After months of questioning Jiacha, the FBI and Scotland Yard surprised the world's press with a totally new version of events. According to the new announcement, the attack on the Pan Am jumbo had been carried out by two Libyan secret agents: Abdel Basset al-Megrahi, born on 1 April 1952, and Amin Chalifa Fhimah, born on 4 April 1956.
Jiacha said he had observed these two men as they loaded the suitcase containing the bomb on to the plane in Malta that was bound for Frankfurt. He said his government had ordered the attack as revenge for the US bombing of Tripoli and Benghazi in 1986. Libya rejected all of the charges and refused to turn over the two accused men. In response, the UN placed several embargoes on Libya at the request of the US and Britain. All air traffic to and from Libya was forbidden, a blockade was put on Libyan assets held abroad and no Libyan exports were allowed to be received. Libya eventually said it was ready to turn over its two citizens, but only to a 'neutral' country.
Robert Black, a law professor at the University of Edinburgh, made a compromise proposal in 1994 that was long rejected by all sides but which was finally accepted after tensions between Libya and the rest of the world had cooled: a Scottish court would judge the two suspects, but the trial would take place in the Netherlands, the headquarters of the International Court of Justice. (...)
Eleven years after the mass murder of Lockerbie, a trial is set to take place that will be unique in the history of jurisprudence: Britain is organising and paying for a trial that will take place under Scottish law, but without a jury, on Dutch soil.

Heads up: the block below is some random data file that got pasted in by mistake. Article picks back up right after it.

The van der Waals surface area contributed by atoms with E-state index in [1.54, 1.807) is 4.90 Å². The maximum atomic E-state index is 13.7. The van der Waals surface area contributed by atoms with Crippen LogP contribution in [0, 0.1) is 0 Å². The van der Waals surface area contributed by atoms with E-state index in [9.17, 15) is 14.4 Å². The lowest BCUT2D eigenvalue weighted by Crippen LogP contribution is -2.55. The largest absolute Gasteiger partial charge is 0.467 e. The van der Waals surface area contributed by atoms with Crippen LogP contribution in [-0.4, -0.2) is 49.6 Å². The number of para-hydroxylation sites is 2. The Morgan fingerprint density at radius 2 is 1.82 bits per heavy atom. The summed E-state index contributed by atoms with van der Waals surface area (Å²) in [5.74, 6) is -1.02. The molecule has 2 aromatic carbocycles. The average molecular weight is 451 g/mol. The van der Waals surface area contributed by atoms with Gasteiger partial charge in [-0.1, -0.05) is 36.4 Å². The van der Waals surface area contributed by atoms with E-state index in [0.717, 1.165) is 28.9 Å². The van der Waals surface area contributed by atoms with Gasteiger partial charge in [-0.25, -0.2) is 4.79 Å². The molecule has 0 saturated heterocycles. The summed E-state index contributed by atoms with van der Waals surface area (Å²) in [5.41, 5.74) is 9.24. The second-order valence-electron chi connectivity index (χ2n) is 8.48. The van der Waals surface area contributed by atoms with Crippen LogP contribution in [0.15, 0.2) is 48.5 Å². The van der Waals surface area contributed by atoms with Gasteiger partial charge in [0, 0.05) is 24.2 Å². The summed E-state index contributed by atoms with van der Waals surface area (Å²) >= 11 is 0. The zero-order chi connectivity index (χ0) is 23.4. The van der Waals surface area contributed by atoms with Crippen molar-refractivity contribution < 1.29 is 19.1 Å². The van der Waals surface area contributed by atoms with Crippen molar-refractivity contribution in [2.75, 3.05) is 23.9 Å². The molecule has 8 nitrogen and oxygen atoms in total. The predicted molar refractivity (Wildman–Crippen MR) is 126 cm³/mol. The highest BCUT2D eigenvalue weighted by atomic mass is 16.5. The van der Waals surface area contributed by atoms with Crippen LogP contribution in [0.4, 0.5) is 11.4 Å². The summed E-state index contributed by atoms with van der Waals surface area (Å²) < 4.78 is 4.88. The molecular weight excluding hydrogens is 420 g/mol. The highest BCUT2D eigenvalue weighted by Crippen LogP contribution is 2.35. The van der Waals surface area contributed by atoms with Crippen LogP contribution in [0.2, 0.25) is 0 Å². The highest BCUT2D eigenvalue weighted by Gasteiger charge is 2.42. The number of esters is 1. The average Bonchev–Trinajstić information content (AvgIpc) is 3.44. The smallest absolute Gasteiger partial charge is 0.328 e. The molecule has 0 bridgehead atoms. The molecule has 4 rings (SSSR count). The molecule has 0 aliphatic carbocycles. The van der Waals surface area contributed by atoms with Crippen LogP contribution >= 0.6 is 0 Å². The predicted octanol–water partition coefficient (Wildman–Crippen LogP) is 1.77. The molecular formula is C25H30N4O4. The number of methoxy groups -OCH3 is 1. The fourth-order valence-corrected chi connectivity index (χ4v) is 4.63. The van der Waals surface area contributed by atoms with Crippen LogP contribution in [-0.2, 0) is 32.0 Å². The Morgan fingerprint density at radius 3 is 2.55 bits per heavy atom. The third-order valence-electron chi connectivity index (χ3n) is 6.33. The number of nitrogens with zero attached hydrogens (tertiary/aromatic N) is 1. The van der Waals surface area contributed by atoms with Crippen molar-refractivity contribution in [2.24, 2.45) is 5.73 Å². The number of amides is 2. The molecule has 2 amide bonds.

Libya turned over the suspects on 5 April last year: they are the sole suspects. No one is implicating the Gadaffi regime, even though the Scottish prosecutors themselves take it for granted that the two agents were working for their government. The defence has asked that the start of the trial be delayed until 3 May 2000.
And it is highly possible that the prosecutors will not be successful amid growing doubts about three weaknesses in the case.
The first involves the fragment of the timing device that was found in the wreckage of the plane and that led US authorities to suspect Libyan agents in the first place. The Swiss manufacturer of the device has since said that the device found at Lockerbie was not the type that he had delivered to Libya in the past. Furthermore, the FBI forensic researcher who first examined the fragment has since been fired - for falsifying laboratory data in high-profile cases.
The second weakness of the case involves the Malta connection. The boutique owner Tony Gauci has been questioned 16 times, but has never clearly identified the Libyan agent thought to have visited him. At the time of his alleged visit, the Libyan was 14 years younger than the man first described by Gauci. The boutique owner still maintains that Mohammed Abu Talb of the PFLP-GC is more likely to have been the man who visited his store.
The third and major weakness of the case appears to be the star witness. Jiacha moved to the US from Malta after the attack and offered help to the FBI in 1991. The FBI then took him into its witness protection programme and paid him a reward.
But several witnesses claim that he had already made contact with the US Embassy in Valletta, Malta in August 1988 - four months before the attack. At that point, he gave a detailed report of the activities of the Libyan secret service on Malta. It was only after considerable pressure from the defendants' lawyers that the US admitted that he had made contact with the CIA in 1988. This raises serious questions about the reliability of the witness who is the major connection between a purchase of clothing in Malta and the explosion in Lockerbie. (...)
Will the trial bring out the truth? Is it really meant to? What is certain is that the prosecution's case is inconsistent. For if both suspects were working as Libyan secret agents, as the prosecution maintains, then Gadaffi, as Libya's chief of state, must be implicated. 'This trial is meant to accomplish one thing: to bring the entire case to a close,' said one participant, who weighed his words very carefully. 'No one has any interest any longer in a public solution of the problem; neither Gadaffi nor the US. But all parties have to go through with this trial to save face. This is not about law but about politics - and it has been all along.'